February 1, 2023
Will the Groundhog See The Fed’s Shadow?
Groundhog Day. What a curious holiday. Evidently, it is a Pennsylvania Dutch version of the German tradition of consulting a badger whether winter weather would last six more weeks. Of course, we Americans have ditched the pedigreed if a bit disagreeable badger for the plump, lovable, but unquestionably everyman’s groundhog. He’s not particularly good at his job, according to the actual record, but I like the trade personally. Assigning meaning to random events is pretty much what humans, as well as fat, furry rodents, do best.
No doubt, as Punxsutawney Phil passes the time waiting for his big day by watching CNBC and reading Barron’s, he will be reflecting on the news that the Fed would only raise rates by 25 basis points this month, easing off the heavy-handed rate increases that characterized most of 2022 though signaling future rate increases ahead.
Will Phil bolt out this evening for a celebratory cocktail?
Investors bolted out of their dens in January in anticipation of this relative dovishness, or at least this less hawkish, stance by the Fed (do hawks prey on groundhogs?), driving up markets in expectation that the Fed was much closer to the end of its rate hike campaign than to the beginning. The S&P 500 returned 6.3 percent for the month, while the Dow Jones rose 2.9 percent. The tech-laden NASDAQ was a particularly large beneficiary of the prospect of a steadying Fed, posting an increase of 10.7 percent, its largest advance since January 2001.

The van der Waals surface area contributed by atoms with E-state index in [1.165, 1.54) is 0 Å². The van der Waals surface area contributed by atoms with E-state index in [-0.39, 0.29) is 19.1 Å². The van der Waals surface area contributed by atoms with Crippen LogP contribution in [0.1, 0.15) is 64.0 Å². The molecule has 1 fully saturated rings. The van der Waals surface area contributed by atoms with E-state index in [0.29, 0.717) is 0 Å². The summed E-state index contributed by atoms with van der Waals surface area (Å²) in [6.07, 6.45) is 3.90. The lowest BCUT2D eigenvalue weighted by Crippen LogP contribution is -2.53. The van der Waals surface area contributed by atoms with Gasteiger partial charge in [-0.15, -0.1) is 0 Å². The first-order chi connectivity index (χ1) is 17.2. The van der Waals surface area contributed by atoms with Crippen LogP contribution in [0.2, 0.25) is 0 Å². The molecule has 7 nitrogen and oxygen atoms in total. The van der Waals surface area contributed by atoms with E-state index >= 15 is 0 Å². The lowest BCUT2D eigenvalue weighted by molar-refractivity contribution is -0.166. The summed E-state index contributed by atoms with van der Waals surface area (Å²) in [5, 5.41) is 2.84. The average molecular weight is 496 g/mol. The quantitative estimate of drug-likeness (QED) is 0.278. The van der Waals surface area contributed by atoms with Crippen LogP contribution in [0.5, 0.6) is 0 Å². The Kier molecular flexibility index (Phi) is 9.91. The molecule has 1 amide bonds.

Amidst this sudden ebullience, value stocks lagged growth stocks by 3 percent. It was the first month since last July that growth beat value. Not entirely coincidentally, July represented a brief period of interest rate optimism before the Fed raised rates by another 275 basis points for the year (the total for the year was 425 basis points). Certainly, it’s true that growth stocks would seem to have the most to gain from a newly dovish Fed given the rout that growth experienced last year, all else equal.
Of course, all else is never equal, but yes, it’s hard to characterize the Fed’s more nuanced outlook as not being more supportive of economic growth or at least less restrictive. In the Fed’s official statement, the central bank acknowledged that inflation has eased somewhat. Gone were explicit references to supply and demand imbalances related to the pandemic. The 25 basis-point increase was a unanimous decision. The Fed acknowledged the cumulative effects of its actions and the lagged effect those actions could be expected to have as the economy cools.
So now the waiting game begins, not for the weather in Punxsutawney but for more information about how much the Fed’s actions have slowed the economy. And like the good citizens of Punxsutawney and viewers of morning television all across the country, we will be parsing the news for clues. With each new bit of information, we will extrapolate new meanings and conclusions. And we will be tempted to take action, one way or another.
Maybe it would be best to let Phil just do his thing and take it in stride, no matter what he encounters, and not try to overreact to every new bit of news. Maybe that’s the secret, like Bill Murray discovered in the Groundhog Day movie, just trying to get better one day at a time.
We will continue to be vigilant no matter the weather.
For more information, please reach out to:
Burke Koonce III
Daniel L. Tolomay, CFA
Chief Investment Officer
This communication is for informational purposes only and should not be used for any other purpose, as it does not constitute a recommendation or solicitation of the purchase or sale of any security or of any investment services. Some information referenced in this memo is generated by independent, third parties that are believed but not guaranteed to be reliable. Opinions expressed herein are subject to change without notice. These materials are not intended to be tax or legal advice, and readers are encouraged to consult with their own legal, tax, and investment advisors before implementing any financial strategy.